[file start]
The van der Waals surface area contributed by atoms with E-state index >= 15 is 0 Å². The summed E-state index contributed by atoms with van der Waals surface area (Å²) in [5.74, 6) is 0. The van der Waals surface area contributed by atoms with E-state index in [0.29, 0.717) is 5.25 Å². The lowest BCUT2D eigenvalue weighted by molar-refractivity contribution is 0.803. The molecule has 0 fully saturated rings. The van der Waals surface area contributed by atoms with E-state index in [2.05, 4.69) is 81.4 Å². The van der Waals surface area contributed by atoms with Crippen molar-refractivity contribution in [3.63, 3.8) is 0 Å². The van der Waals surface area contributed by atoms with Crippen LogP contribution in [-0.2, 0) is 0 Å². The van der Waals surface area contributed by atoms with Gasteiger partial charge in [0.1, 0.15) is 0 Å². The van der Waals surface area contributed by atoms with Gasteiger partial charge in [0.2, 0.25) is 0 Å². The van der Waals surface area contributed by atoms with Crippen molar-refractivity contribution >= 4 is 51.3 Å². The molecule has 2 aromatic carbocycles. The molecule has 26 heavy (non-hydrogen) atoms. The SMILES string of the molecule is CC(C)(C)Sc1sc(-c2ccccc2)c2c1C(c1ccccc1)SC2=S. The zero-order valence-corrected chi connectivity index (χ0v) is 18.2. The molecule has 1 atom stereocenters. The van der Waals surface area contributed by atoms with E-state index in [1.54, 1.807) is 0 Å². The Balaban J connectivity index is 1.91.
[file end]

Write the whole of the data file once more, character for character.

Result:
The van der Waals surface area contributed by atoms with E-state index >= 15 is 0 Å². The summed E-state index contributed by atoms with van der Waals surface area (Å²) in [5.74, 6) is 0. The van der Waals surface area contributed by atoms with E-state index in [0.29, 0.717) is 5.25 Å². The lowest BCUT2D eigenvalue weighted by molar-refractivity contribution is 0.803. The molecule has 0 fully saturated rings. The van der Waals surface area contributed by atoms with E-state index in [2.05, 4.69) is 81.4 Å². The van der Waals surface area contributed by atoms with Crippen molar-refractivity contribution in [3.63, 3.8) is 0 Å². The van der Waals surface area contributed by atoms with Crippen LogP contribution in [-0.2, 0) is 0 Å². The van der Waals surface area contributed by atoms with Gasteiger partial charge in [0.1, 0.15) is 0 Å². The van der Waals surface area contributed by atoms with Gasteiger partial charge in [0.2, 0.25) is 0 Å². The van der Waals surface area contributed by atoms with Crippen molar-refractivity contribution >= 4 is 51.3 Å². The molecule has 2 aromatic carbocycles. The molecule has 26 heavy (non-hydrogen) atoms. The SMILES string of the molecule is CC(C)(C)Sc1sc(-c2ccccc2)c2c1C(c1ccccc1)SC2=S. The zero-order valence-corrected chi connectivity index (χ0v) is 18.2. The molecule has 1 atom stereocenters. The van der Waals surface area contributed by atoms with E-state index in [1.54, 1.807) is 0 Å². The Balaban J connectivity index is 1.91.